Advocate Collaboration in Medical Sign Language Interpreting
In order to ensure equal access to communication as the focus, advocate collaboration in medical sign language interpreting situations. Sign language interpreters and others involved should avoid spending energy on gaining a power position. There can be negative effects of power positions medical settings.
Disclaimer: Examples are provided for reflection purposes only and may be “extreme” examples for that purpose. Examples are not real life scenarios, and any similarities to real persons or scenarios should not be inferred.
A Deaf Patient in a Doctor’s Office
The doctor and medical staff are all “hearing.”
Position 1: Sign Language Interpreter
The sign language interpreter arrives at the doctor’s office, checks in at the front desk, and visually seeks out the Deaf client. When they are not located, the interpreter sits in the corner to wait for the Deaf patient. The Deaf patient arrives, and they introduce each other and exchange pleasantries. The Deaf patient’s name is called, so the sign language interpreter proceeds with the Deaf patient and medical assistant or nurse.
The sign language interpreter interprets any information exchanged, even small talk. They then complete the Deaf patient’s vitals and the details of why the Deaf patient is seeing the Doctor. When the medical assistant or nurse leaves the patient in an exam room, the sign language interpreter reminds the Deaf patient that they will be right outside the room and available if they need interpreting services. The sign language interpreter then waits immediately outside the door, not in the direct path of medical staff doing their jobs. They are available when the Doctor or Deaf patient needs them. The Doctor performs their exam, the sign language interpreter interprets what is said, and then the Deaf patient is excused with instructions for care.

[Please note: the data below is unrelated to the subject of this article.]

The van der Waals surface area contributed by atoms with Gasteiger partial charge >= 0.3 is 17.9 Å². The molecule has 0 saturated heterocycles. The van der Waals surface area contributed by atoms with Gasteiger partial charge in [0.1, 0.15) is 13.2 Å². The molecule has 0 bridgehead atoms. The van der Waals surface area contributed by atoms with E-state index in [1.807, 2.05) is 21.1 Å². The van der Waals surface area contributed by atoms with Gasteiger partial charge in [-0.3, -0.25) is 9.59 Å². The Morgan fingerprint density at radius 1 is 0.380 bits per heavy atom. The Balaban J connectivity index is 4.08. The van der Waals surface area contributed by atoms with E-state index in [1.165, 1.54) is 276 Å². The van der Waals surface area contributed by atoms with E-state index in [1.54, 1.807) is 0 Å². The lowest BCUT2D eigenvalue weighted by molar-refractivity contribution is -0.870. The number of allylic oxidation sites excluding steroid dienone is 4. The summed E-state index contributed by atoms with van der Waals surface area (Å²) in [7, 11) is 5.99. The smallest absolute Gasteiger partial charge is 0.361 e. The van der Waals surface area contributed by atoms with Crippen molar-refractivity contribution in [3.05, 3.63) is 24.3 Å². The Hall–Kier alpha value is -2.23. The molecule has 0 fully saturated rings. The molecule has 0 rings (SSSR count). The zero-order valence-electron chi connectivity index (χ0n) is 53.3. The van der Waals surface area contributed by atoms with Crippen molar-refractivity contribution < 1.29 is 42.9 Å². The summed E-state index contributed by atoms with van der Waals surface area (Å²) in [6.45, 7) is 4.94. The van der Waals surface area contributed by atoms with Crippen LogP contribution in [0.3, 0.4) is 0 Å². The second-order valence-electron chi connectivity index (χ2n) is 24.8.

The sign language interpreter partners with all parties to ensure that the focus is on the Deaf patient and medical professional relationship. All parties have equal access to communication with minimal interference to the flow of the interactions.
Position 2: Deaf Patient
The sign language interpreter arrives at the doctor’s office, checks in at the front desk, and visually seeks out the Deaf client. When they are not located, the interpreter sits in the corner to wait for the Deaf patient. The Deaf patient arrives and seeks out the interpreter. They then introduce themselves and exchange pleasantries.
Vitals and preliminary conversations with the medical assistant or nurse are interpreted by the sign language interpreter. This causes minimal interference in the medical office. The sign language interpreter may move around the room five (5) times, but the Deaf patient is aware that in this situation the interpreter is doing the best they can to ensure access to all parties. The Deaf patient may ask the interpreter move if they cannot see the interpreter. Then the interpreter can determine an alternative option that does not interfere with medical staff. This is an example of how to advocate collaboration in medical sign language interpreting situations.
A partnership among sign language interpreters and Deaf patients or consumers makes for an easy flow of information, efficient and timely services, and allows for the comfort of all parties.
Position 3: Doctor/Medical Assistant/Nurse
If sign language interpreters and Deaf patients collaborate, the appointment will go more smoothly. This will also assist the hearing medical staff in doing their job. In fact, when done well, services are seamless and there is no difference between a hearing or Deaf patient. A doctor’s office in this position is willing to have more Deaf patients and cost becomes less of an issue when hiring sign language interpreters.
Advocate collaboration in medical sign language interpreting settings always. This ensures equal access to communication and makes for a more comfortable work environment.